A spinal cord injury is a damage to the spinal cord. It’s an extremely serious type of physical trauma that’s likely to have a lasting and significant impact on most aspects of daily life.
The spinal cord is responsible for sending messages from the brain to all parts of the body. It also sends messages from the body to the brain. We are able to perceive pain and move our limbs because of messages sent through the spinal cord.
If the spinal cord sustains an injury, some or all of these impulses may not be able to ‘get through’. The result is a complete or total loss of sensation and mobility below the injury. A spinal cord injury closer to the neck will typically cause paralysis throughout a larger part of the body than one in the lower back area.
A spinal cord injury is often the result of an unpredictable accident or violent event. The following can all result in damage to the spinal cord:
Some symptoms of a spinal cord injury include:
If you suspect that someone has a back or neck injury:
Because spinal cord injuries are often due to unpredictable events, the best you can do is reduce your risk.
Some risk-reducing measures include:
The spine plays a very crucial role, both from a person’s movement and sensation point of view. It carries the nervous supply for a lot of internal organs and the lower body. By virtue of its structure, it also helps in movement through the disks. Due to various reasons, spinal injury is common, causing pain along the back, lower extremities, neck etc.
Medicines and exercise are the first line of treatment for most spinal injuries. The issue, however, is that these only provide relief from the pain and the medicines, but do not actually ‘rectify’ the underlying problem. Whether it is a herniated disk or a pinched nerve, the medicines and exercise can relieve the symptoms, but the disk continues to be herniated and the nerve continues to be pinched. Definite treatment is in the form of surgery, and with recent advancements in the field of spinal surgery, there are minimally invasive surgical options, which provide complete cure with minimal recovery time. Some of the benefits of this are listed below-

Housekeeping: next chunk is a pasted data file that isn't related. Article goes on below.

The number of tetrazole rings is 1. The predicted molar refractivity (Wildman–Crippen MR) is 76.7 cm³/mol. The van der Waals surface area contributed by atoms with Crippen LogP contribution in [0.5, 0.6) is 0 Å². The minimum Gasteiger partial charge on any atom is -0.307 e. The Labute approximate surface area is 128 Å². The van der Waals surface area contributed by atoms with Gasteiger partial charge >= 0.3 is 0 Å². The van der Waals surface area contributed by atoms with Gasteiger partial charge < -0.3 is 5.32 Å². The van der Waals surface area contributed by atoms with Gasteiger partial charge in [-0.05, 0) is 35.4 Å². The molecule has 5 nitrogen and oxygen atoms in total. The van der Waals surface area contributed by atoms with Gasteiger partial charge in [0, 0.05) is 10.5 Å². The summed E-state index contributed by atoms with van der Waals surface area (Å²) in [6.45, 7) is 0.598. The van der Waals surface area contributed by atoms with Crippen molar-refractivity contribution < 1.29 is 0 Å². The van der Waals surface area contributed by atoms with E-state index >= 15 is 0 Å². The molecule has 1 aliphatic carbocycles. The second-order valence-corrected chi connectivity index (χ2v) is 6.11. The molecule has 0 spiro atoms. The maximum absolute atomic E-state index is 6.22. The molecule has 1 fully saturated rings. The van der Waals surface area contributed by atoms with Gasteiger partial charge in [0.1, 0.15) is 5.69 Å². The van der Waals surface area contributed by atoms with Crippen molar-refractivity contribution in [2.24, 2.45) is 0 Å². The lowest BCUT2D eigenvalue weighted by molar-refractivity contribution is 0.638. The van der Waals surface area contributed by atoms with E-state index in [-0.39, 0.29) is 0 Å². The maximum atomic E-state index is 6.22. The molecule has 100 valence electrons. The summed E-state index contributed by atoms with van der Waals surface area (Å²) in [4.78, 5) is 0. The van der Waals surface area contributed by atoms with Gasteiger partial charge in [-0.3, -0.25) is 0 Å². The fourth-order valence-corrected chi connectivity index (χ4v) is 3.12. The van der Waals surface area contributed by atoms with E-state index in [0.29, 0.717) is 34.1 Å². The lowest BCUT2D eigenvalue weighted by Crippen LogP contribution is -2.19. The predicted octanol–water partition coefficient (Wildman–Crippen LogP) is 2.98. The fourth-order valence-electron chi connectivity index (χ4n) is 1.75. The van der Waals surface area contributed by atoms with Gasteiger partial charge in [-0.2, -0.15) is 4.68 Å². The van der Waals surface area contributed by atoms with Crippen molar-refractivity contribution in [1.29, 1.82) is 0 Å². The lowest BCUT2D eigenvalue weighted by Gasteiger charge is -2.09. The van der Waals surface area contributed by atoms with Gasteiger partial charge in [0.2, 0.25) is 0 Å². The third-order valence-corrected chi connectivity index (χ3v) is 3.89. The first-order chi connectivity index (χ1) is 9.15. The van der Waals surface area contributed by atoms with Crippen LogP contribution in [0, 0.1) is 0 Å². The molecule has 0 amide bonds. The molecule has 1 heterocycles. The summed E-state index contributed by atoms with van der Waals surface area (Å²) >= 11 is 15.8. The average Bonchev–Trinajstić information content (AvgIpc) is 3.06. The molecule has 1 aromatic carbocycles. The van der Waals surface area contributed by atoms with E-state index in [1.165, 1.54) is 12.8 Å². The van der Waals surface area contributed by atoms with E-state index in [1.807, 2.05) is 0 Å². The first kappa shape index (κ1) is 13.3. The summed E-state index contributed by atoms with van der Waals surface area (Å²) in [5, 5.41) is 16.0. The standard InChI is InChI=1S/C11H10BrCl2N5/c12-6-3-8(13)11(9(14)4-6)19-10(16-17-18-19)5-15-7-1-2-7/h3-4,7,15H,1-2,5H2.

Smaller incision compared to traditional surgical procedures, where only the injured area is accessed
The surrounding tissues are untouched, unless they are injured and require repair
Lesser bleeding compared to earlier techniques
Lesser painful procedure
Reduced hospitalization period
Quicker recovery and return to normal activities
The question, however, is whether this is indicated in everybody. A detailed discussion with your surgeon keeping the below points in mind will help identify the answer for this. The main driver should be the answer to the question – will the surgery be able to effectively relieve you of the pain and symptoms? Additionally, the following factors help in getting better results out of a minimally invasive spinal surgery.